The thing is, religion, or more important, “faith” gives people something to believe in. It’s a crutch, of sorts and is indeed used to justify pretty much every crime there is.

    However, the flip-side is that many are still too afraid of reality. They need the idea that an after-life gives their short lives some kind of meaning. They need to believe it’s “god’s will” that someone is ill, or dead. Because the reality is just too much to bare.

    Religion will always exist. My only wish is that it was balanced in respect of science and an open mind. Far too often science is placed on hold, our very ability to learn more about ourselves and our universe halted, out of fear that it will expose religion (and those powerful within it) as not being the answer after all.

  3. lm says:

    I agree that atheists manage just fine without religion because they believe in something else, but many hold to religion because of tradition or culture and i don’t see how you suppose to fight this.

  4. Philosovich says:

    There is one thing that I am pretty clear about in terms of my philosophy:

    The onus is on the religious to prove that God exists. And there should be no discussion of this subject until such proof emerges; and certainly no influence upon society by the religious until such proof emerges.

    God and religion is not merely ridiculous – it is not really even a topic for discussion.

  5. Thom says:

    I have no issues with someone who does not believe in God. However, I do have issues when people paint all religions the same. The problem with your post is that you take what certain people do and ascribe it as a trait for all. But not all people cherry-pick from religious doctrines. Not all people try to legislate their religious beliefs. Not all people have “batshit” insane religious practices. Not all people use their faith as an excuse for irrational behavior.

    I come from a very religious background (although I am no longer practicing). Yet no one in my family wants the government to mandate their beliefs as law. As a matter of fact, it was people of the same background that have fought the US government for years to prevent such unconstitutional practices.

    My personal feeling is that people will use whatever they want as an excuse for their behavior and in some cases that excuse is religion.

    I would also be wary of praising Bill too much. He know that he has to be make more and more controversial statements if he wants to stay relevant.

  6. Joen says:

    Hey Thom,

    Thanks for your comment.

    I do have issues when people paint all religions the same. The problem with your post is that you take what certain people do and ascribe it as a trait for all.

    That was certainly not my intention. I bluntly acknowledge that there are many harmless believers.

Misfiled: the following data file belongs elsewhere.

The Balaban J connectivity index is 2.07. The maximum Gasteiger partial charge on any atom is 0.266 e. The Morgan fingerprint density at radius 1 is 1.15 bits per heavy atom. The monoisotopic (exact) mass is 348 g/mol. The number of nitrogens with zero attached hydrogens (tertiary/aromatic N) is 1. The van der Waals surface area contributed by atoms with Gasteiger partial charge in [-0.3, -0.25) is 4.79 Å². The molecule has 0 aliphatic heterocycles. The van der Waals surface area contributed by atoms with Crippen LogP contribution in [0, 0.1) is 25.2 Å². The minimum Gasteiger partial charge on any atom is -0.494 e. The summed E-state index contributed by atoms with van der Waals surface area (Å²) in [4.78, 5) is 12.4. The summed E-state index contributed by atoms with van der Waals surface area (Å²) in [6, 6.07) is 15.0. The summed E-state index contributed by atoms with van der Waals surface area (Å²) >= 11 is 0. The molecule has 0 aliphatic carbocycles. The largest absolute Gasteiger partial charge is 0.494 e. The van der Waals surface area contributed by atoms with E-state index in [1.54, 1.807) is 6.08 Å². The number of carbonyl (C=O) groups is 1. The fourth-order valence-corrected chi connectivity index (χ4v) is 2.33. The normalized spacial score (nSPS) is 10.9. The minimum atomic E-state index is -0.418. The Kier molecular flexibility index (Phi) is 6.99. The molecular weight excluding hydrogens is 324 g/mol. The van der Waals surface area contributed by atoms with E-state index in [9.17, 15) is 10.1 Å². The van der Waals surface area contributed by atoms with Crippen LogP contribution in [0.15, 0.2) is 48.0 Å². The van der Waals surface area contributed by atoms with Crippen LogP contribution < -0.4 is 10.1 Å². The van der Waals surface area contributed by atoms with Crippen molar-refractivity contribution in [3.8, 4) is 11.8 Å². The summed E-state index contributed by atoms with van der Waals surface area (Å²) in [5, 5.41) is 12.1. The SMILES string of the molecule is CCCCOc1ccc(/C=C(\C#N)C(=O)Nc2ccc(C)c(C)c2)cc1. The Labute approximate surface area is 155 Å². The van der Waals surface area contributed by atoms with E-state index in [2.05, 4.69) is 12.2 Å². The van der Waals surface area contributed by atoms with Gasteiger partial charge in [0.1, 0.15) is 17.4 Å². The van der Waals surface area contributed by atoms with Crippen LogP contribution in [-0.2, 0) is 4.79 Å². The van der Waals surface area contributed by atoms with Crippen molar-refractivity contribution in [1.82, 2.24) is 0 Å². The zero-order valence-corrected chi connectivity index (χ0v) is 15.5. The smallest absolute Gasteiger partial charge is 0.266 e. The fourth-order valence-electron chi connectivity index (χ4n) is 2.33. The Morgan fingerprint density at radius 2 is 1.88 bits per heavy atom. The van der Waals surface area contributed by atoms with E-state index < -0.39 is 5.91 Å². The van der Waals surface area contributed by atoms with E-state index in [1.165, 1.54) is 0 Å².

This post, however, is not about the believers. This post is about the inherent danger that permeates religion. Because I don’t want to single out any one religion, I talk of religion in general. I believe that is the only sensible way to criticise it. Let me explain with an example.

    Some 200 days ago, a group that called themselves “anonymous” populated digg with anti-Scientology videos and calls to action. The responses were almost unanimously against Scientology and people widely cheered “anonymous” for taking a stance against this specific religion.

    Scientologists happen to believe that a galactic emperor Xenu, millions of years ago, dropped space aliens in to the volcanoes of Hawaii, caught their souls and released them as ghosts to haunt humans as “body-thetans”.

    It sounds like an episode of South Park, but it’s actually at the core of what Tom Cruise believes in. Because it’s so blatantly ridiculous, It’s very easy to label as batshit insane. Digg.com agreed.

    Yes, that’s nuts, but it’s only modern nuts. Sitting under a tree for 20 years, parting the waters or filling a single ship with two of every kind is also nuts. It’s just a sanctioned, traditional kind of nuts.

    The problem is that all those belief systems allow for extremely dangerous interpretations. If we aren’t allowed to criticize them — and some countries punish this quite severely — crazy things will keep happening in the name of “god”.

    The bottomline is this:

    The problem is not the harmless believers, and the problem is not one single religion. The problem is religion itself, and what it can do to people.

    So please understand that, I have meant no offense. Oh, and until this film, I didn’t particularly like Bill Maher 🙂

  7. Jenny-fa says:

    I first saw Bill Maher as a guest on a late night talk show, and I was forever impressed with his frankness and obvious intelligence. I even have a quote from him:

  8. Jim Kem says:

    Thanks Joen for a very good read. I completely agree with your views on how religion is turning into an excuse to justify any action. Its getting out of control and its time something be done about it – very openly. Bill Maher appeared on The Tonight Show last night and he said that eventho you might be religious and that I may have infuriated you with releasing Religulous, please watch this film. In all religions, an attitude of open-mindedness is always encouraged. Don’t be so quick to condemn it. It just might make you think.